SIMON LINCOLN READER: For the elite, nothing succeeds like excess of entitlement
People with a tenuous grasp of economics are handed credit cards, enabling the collision between status and irresponsible housekeeping
The latest example of political detachment in SA comes from Justice and Constitutional Development Minister Michael Masutha. Retained in the Cabinet through an act of strategic placation by President Cyril Ramaphosa, Masutha might be less controversial than some of his Zuma-era colleagues but he remains an insufferably useless individual.
Last week he declared that National Prosecuting Authority boss Shaun Abrahams enjoys his full confidence, despite Abrahams’s multiple shockers and general personality.
There’s been a lot of this over the years. Most of the time it involves daft remarks, but then someone buys an unnecessary car or spends a fortune on take-away chicken or holes up in some pseudo-Roman mansion resorting to excuses like "hayfever" when scrutinised.
So what compels someone to say something so stupid? Masutha isn’t thick like Public Protector Busisiwe Mkhwebane or ANC deputy secretary Jessie Duarte, nor is he a particularly bad dude, in the way that ANC secretary-general Ace Magashule or secretary to Parliament Gengezi Mgidlana are bad dudes.
Although Jacob Zuma’s deeply dishonest world views were almost contagious among his deluded ministers, it’s an oversimplification to suggest that Masutha’s remarks form part of the lingering shadow Zuma continues to cast.
Cars, hotel rooms and remarks are related to the same curse of political detachment that continues to blight the judgment of ANC officials.
It occurs in the party for two reasons. First, cabinet ministers and other top officials mistakenly believe their appointments indicate they have "succeeded", and second, because they are then treated as such, presented with food trolleys in Parliament to stuff their faces with and other perks determined by the patently evil, self-authored 2007 Executive Handbook. Ideologically vulnerable people with a tenuous grasp of economics are handed credit cards and 30-day accounts, enabling the collision between status, irresponsible housekeeping and oblivion.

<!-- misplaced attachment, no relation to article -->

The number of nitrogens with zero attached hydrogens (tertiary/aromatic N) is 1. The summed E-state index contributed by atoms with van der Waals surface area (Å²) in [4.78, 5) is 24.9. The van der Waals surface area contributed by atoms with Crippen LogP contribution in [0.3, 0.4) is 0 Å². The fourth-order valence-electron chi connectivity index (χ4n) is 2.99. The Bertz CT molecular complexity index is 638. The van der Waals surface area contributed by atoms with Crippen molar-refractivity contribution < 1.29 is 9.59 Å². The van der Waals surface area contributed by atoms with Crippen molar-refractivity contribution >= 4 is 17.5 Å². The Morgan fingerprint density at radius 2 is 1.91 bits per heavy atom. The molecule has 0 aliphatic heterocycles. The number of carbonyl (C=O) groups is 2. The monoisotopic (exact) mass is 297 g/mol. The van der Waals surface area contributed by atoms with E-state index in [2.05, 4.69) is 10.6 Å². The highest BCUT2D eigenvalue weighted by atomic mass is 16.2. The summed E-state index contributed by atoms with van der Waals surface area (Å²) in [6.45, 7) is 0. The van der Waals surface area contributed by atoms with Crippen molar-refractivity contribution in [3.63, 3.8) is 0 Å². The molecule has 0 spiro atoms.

They cannot or refuse to listen. Warnings have ranged from political groundswells such as Brexit in 2016 and the election of Donald Trump that same year, to outright civil wars across the Middle East in 2011. Convinced that racial hatred motivates any criticism of them, very few — if any — ministers would be able to provide details of these historical events.
There is a solution but it would virtually guarantee the kind of resistance that recalls presidents. Were Ramaphosa genuinely eager to address the poor judgment of the members of his Cabinet, his first exercise should be to torch that bastard handbook. If even a quarter of officials’ privileges were scrapped and their salaries frozen for five years, it could possibly instigate a process of elimination, with the outcome of making ANC look less attractive to useless or slimy people.
In recent years Botswana’s Ian Khama was the only regional leader to remind his party that duty is actually unpleasant, that there is no such thing in politics as success, only service and failure. While Robert Mugabe and Zuma were brazenly enriching their families at the state’s expense, Khama was in a taxi, surprising police stations and hospitals. For his efforts he was excoriated: "homosexual" is how Mugabe responded to Khama’s disciplinarian approach to public service.
People who support idiots such as Abrahams and Mkhwebane don’t care about their competence; they believe there is a shadowy network of white supremacists seeking to destroy Zuma’s economic wizardry and his legacy. In 2002 I encountered a very naughty group of people who were blowing stuff up and thought exactly the same way. They were called the Boeremag.
• Reader works for an energy investment and political advisory firm.